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From Products Liability Law Daily, January 9, 2015

Warning defect claims against Nestle, Gerber and Dannon preempted in fluoride tooth damage case

By Bryant Storm, J.D.

The U.S. Court of Appeals for the Fourth Circuit held that federal law preempted the state law claims of a mother who brought tort and fraud challenges against the manufacturers of bottled water, infant formula, and baby food because of aesthetic damage it caused to her daughter’s teeth. The court affirmed the holding of a federal district court, concluding that the state law claims sought to impose requirements that were not identical to the uniform federal labeling requirements (Nemphos v. Nestle Waters North America, Inc., January 8, 2015, Wilkinson, J.).

Background. Michelle Nemphos filed suit under Maryland state law against Nestle Waters North America, Inc., Nestle USA, Inc., The Dannon Company Inc., and Gerber Products Company related to the dental fluorosis that Nemphos’ minor daughter allegedly developed as a result of ingesting the manufacturers’ water, infant formula, and baby food products. After consuming the manufacturers’ products throughout her childhood, Nemphos’ daughter developed dental fluorosis, an aesthetic condition characterized by specks of discoloration, mottled enamel, and pitting of the teeth, allegedly from Nemphos’ reliance on the fact that fluoridated products was beneficial for her daughter’s teeth. Dental fluorosis occurs when young children ingest excessive quantities of fluoride over extended periods of time. Nemphos’ suit alleged claims for strict liability, negligence, breach of implied warranties, fraud, negligent infliction of emotional distress, and violation of the Maryland Consumer Protection Act.

District court. At the district court level, all of the claims were dismissed on the grounds that they were preempted by federal law because the Food, Drug, and Cosmetic Act (FDC Act) (21 U.S.C. § 301 et seq.) expressly preempts state attempts to create food labeling requirements that are different or additional to Food and Drug Administration (FDA) requirements (see the Products Liability Law Daily August 23, 2013, analysis). On appeal, Nemphos asserted that her claims related to Dannon and Nestle’s bottled water products were not preempted because those products failed to adequately warn consumers as to the risks of dental fluorosis.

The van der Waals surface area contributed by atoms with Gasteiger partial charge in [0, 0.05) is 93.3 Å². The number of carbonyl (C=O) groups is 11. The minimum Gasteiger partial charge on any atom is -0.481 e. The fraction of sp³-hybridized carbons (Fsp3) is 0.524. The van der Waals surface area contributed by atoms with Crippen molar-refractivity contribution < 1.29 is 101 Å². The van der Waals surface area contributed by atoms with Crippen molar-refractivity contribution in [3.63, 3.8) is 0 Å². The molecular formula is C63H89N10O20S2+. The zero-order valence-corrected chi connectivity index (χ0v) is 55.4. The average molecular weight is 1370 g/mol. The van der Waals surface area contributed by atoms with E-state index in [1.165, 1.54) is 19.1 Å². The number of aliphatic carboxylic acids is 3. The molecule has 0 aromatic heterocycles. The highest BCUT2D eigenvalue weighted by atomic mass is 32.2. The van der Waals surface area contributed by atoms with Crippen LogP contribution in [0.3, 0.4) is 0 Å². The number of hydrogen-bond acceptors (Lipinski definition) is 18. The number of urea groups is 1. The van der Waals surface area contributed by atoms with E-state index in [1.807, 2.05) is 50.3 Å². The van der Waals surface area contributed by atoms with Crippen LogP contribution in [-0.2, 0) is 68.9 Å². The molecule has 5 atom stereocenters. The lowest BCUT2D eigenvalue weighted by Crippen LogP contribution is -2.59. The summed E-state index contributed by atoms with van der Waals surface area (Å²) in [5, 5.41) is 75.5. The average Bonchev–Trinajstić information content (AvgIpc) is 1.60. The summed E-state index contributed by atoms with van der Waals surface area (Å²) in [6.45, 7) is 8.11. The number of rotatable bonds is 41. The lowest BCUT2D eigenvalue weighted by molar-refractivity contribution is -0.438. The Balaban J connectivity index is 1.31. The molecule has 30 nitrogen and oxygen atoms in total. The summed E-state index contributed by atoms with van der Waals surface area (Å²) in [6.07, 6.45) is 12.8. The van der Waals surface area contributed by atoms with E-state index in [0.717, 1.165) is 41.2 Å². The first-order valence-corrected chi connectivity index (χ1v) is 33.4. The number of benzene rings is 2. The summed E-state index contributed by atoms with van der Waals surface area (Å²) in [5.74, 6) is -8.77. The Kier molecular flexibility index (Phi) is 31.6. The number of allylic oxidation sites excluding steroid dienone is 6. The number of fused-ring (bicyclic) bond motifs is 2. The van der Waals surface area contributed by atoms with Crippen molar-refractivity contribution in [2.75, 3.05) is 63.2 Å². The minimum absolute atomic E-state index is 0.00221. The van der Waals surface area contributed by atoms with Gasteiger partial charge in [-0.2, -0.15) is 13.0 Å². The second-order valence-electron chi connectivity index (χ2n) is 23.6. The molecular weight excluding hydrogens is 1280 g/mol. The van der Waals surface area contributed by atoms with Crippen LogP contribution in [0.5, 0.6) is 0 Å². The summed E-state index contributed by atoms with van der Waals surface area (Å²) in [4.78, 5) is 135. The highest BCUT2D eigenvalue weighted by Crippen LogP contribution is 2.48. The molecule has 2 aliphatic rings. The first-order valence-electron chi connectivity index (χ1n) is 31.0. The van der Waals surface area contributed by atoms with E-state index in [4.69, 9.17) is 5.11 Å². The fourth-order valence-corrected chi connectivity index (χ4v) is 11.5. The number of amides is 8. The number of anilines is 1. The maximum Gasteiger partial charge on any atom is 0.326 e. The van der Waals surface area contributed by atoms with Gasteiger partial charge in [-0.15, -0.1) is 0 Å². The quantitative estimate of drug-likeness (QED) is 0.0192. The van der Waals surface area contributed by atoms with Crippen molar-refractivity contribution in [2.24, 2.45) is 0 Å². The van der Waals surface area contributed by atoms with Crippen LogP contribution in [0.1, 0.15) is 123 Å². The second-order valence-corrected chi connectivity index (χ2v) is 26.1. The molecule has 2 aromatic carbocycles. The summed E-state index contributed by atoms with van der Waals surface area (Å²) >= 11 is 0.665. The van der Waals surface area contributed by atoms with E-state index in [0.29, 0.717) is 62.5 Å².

Standard of identity. The court held that under uniform food labeling standards set by the Nutrition Labeling and Education Act of 1990 (NLEA) (P.L. 101-535), the FDC Act, and the related express preemption provisions, the FDA has the sole authority to set the “standard of identity” and labeling requirements for food products. Accordingly, the court reasoned, states are prevented from creating standard or labeling requirements that are not “identical to the federal requirement.” The court noted that under the FDA’s standard of identity for bottled water (21 C.F.R. Sec. 165.110), manufacturers may add fluoride up to certain levels, and because the bottled water manufacturers complied with those fluoride level requirements, the manufacturers were deemed to have complied with FDA regulations and were, therefore, not otherwise required to warn Nemphos regarding the fluoride content of their products. Similarly, because the FDA standard of identity for bottled water require no specific warning regarding dental fluorosis, the court reasoned that any claims requiring that the manufacturers have such a warning were preempted because they created non-identical food labeling standards.

Misleading marketing. Nemphos also asserted that Dannon and Nestle misleadingly marketed their fluoridated bottled water products by asserting that they were especially beneficial to children. The court concluded that the misleading marketing claim was a failure-to-warn claim in disguise and therefore conflicted with the standard of identity preemption requirements that invalidated Nemphos’ other claims.

Formula and food. The court similarly rejected Nemphos’ failure-to-warn claims regarding the risk of dental fluorosis posed by Nestle and Gerber’s infant formula and baby food. The court held that Nemphos failed to state a failure-to-warn claim because she did not point to any violation of federal regulation or allege that the manufacturers added fluoride to their products. The court held that it would be unreasonable to impose an obligation for food manufacturers to warn consumers about dental fluorosis when the manufacturers themselves were prohibited from adding additional fluoride to their food products. The court dismissed the vague and conclusory allegations regarding infant formula and baby food. Because Nemphos’ third amended complaint failed to state a claim and because she failed to follow local court rules when requesting leave to amend, the Fourth Circuit held that the district court appropriately dismissed the case with prejudice and denied Nemphos “a fourth bite at the apple.”

The case number is No. 13-2146.

Attorneys: Leslie Agnes Brueckner (Public Justice, PC) for Michelle Nemphos. Lauren S. Colton (Hogan Lovells U.S. LLP) for Nestle Waters North America, Inc., Nestle U.S.A., Inc., and Gerber Products Co. Peter Buscemi (Morgan Lewis & Bockius, LLP) for The Dannon Company, Inc.

Companies: Nestle Waters North America, Inc.; Nestle U.S.A., Inc.; Gerber Products Co.; The Dannon Company, Inc.

MainStory: TopStory WarningsNews PreemptionNews FoodBeveragesNews MarylandNews NorthCarolinaNews SouthCarolinaNews VirginiaNews WestVirginiaNews

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